Cozy Bedfellows – Journalism and the Pharmaceutical Industry

Announcing LeapsMag: a magazine created and funded by Bayer, the German pharmaceutical company that is covering Alzheimer’s diagnostics, gene therapy, and CRISPR. Bayer started the magazine with the goal of publishing a variety of stories and opinions – as long as the stories do not criticize Bayer initiatives, such as the Bayer-Monsanto merger. Both Bayer and their editor, Kira Peikoff, assert that the company does not have any editorial influence on the content of the magazine. Peikoff even published a statement of independence on the LeapsMag website. But before publishing the statement, she ran it by Bayer because she was “worried that it might ruffle some feathers.”

How do we ease the problem of pharmaceutical (or any commercial) sponsorship of news stories and publications? When I tweeted this article out, biotech reporter, Alaric DeArment asked, “Would journalists take these kinds of roles if the job market in news was better? My guess is that most company-sponsored publications would be staffed by PR and marketing people and not journalists if it was.”  I agree with him. As news consumers, we need to be more cognizant of the price we pay, when we don’t pay for our news or media.

This isn’t the first (or only) instance of cozy relationships between journalism and pharmaceutical companies. Last year, Pfizer sponsored a story in the Boston Globe on a woman’s struggles with Parkinson’s disease, as narrated by her daughter to a scientist working on Parkinson’s research. This story was part of the Boston Globe’s Brand Lab – a section of the Boston Globe enterprise with the specific aim of engaging consumers, encouraging brand loyalty, and communicating a brand’s ideals without using explicit messaging. What the sponsored page fails to mention is that Pfizer has a drug for Parkinson’s in Phase II clinical trials.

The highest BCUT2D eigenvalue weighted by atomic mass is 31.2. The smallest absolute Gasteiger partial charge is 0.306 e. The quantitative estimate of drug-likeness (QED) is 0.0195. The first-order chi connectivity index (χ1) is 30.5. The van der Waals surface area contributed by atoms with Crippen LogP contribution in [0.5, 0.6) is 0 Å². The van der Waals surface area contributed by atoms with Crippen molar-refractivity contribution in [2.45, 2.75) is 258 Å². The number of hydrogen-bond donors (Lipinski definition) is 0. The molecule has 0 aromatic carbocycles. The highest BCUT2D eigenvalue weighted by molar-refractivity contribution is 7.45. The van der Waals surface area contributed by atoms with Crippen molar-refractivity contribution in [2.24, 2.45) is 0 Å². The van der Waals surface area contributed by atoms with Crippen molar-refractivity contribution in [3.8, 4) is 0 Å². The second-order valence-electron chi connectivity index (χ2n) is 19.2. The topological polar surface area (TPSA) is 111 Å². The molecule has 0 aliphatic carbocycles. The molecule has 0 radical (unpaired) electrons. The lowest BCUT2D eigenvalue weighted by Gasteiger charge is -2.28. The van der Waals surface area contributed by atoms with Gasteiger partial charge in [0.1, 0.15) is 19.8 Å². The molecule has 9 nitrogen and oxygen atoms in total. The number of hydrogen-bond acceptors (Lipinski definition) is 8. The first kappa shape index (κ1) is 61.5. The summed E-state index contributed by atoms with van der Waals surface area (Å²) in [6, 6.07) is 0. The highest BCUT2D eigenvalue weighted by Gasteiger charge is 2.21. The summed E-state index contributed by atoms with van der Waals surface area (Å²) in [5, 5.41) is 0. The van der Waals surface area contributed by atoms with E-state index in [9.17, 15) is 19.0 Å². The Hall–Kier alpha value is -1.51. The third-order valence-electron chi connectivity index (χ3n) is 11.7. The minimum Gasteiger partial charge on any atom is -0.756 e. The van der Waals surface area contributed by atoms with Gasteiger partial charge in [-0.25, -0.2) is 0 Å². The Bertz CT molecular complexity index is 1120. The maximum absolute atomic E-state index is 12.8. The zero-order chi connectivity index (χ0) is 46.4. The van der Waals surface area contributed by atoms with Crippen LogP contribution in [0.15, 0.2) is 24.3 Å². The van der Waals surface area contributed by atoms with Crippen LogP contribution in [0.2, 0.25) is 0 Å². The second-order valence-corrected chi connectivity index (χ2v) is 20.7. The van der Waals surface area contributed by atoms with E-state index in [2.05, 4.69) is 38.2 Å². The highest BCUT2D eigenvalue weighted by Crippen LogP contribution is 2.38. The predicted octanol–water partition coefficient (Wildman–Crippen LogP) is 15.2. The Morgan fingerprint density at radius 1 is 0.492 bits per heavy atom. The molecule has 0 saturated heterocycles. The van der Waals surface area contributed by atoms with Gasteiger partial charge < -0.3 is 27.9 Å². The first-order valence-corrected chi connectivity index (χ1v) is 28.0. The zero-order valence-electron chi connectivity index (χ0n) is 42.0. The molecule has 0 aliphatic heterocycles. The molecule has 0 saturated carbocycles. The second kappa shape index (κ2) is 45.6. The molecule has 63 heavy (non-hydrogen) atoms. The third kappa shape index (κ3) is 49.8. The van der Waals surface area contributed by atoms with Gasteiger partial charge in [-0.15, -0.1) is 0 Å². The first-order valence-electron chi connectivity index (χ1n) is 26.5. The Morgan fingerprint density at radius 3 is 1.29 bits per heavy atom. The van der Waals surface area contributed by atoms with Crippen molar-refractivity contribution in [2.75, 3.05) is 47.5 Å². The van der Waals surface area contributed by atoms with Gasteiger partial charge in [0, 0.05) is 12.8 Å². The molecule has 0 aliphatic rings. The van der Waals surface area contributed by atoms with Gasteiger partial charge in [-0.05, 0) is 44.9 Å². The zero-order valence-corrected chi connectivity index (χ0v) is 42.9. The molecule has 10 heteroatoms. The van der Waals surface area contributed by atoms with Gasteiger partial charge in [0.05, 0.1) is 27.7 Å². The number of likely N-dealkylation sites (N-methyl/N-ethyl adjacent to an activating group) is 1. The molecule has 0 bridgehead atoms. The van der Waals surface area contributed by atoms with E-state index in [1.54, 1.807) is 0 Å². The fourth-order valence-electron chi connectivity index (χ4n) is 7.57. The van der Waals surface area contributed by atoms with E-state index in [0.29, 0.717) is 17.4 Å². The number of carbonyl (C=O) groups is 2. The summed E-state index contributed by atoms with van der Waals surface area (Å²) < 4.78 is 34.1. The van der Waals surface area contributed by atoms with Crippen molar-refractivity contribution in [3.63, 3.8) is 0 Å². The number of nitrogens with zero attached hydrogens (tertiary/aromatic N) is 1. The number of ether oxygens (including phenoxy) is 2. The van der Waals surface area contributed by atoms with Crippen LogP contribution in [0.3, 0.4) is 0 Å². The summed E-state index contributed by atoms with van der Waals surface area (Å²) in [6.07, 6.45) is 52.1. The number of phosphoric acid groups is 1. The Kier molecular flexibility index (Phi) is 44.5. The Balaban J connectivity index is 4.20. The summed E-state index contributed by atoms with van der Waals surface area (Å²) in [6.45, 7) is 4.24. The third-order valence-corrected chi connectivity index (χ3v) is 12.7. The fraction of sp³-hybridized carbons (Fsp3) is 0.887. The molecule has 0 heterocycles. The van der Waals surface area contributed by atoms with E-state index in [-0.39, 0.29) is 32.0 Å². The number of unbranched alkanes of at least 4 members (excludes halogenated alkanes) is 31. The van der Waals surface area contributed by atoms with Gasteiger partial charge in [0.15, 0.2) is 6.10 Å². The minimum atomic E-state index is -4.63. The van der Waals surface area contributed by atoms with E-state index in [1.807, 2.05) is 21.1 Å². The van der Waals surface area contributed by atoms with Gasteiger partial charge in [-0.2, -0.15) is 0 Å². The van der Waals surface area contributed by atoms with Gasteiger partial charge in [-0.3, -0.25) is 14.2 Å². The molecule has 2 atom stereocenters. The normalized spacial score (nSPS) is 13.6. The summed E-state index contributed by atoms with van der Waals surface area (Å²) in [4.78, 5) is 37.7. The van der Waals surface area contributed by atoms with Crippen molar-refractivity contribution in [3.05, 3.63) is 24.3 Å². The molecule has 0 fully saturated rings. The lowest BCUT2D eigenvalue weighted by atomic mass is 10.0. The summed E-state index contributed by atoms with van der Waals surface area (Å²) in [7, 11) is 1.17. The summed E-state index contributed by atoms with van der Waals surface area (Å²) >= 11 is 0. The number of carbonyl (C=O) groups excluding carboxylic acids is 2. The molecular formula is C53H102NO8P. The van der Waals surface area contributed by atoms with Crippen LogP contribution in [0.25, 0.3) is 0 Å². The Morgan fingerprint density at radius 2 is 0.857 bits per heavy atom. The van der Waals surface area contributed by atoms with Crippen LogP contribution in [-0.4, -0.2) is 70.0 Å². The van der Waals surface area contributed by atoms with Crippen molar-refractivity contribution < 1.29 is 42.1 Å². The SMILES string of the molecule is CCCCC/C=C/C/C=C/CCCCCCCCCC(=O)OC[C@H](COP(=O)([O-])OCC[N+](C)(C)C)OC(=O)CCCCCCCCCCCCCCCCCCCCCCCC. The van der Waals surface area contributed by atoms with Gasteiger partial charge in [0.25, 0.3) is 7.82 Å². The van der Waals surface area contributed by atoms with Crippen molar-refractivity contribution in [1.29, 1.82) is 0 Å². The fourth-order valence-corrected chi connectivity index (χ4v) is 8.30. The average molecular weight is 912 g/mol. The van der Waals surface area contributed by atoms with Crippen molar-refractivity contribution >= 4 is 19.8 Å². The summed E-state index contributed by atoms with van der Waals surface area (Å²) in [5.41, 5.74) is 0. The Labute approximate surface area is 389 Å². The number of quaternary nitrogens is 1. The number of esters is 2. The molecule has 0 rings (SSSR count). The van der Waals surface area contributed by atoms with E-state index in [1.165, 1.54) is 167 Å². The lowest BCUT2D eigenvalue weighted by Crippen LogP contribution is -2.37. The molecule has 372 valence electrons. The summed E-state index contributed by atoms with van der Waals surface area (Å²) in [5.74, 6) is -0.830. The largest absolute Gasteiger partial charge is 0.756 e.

In a more scandalous story, STAT News (a subsidiary of the Boston Globe) published an op-ed piece by a physician praising how helpful drug reps are to his practice. When the piece was initially published, readers complained that the physician’s conflicts of interest weren’t disclosed (the physician had received $300,0000 from the drug industry, which is easily searchable on Dollars for Docs). When the physician was interviewed about his disclosures, he admitted to the reporter that he did not write the op-ed piece at all. Instead, the piece was written by a PR firm. The physician was approached by an industry-sponsored group, Alliance for Patient Access, if he wanted to “publish” this op-ed. The physician did say that he “agrees with the spirit of the article” or he “wouldn’t have put his name to it.” After this was revealed, STAT News did retract the article and update their policies on authorship and conflicts of interest in response to this incident.

These three stories are only examples of a pervasive problem of corporate influence in journalism. Health news readers need to be cognizant of the potential conflicts of interest that are present when journalists learn about health news from industry sponsored conferences or when news publications are partially sponsored by healthcare companies. Readers also need to work to support the media so that the news can financially be corporation-free. Although digital subscriptions have been increasing, big traditional news outlets, like the New York Times, have had declining revenue. As people stop paying to support media outlets, these industries become more dependent on ad revenue and commercial support. Another important thing to do is to support organizations that work to expose bias in journalism, like my favorite organization, HealthNewsReview, which reviews news articles and exposes marketing messages in healthcare reporting.

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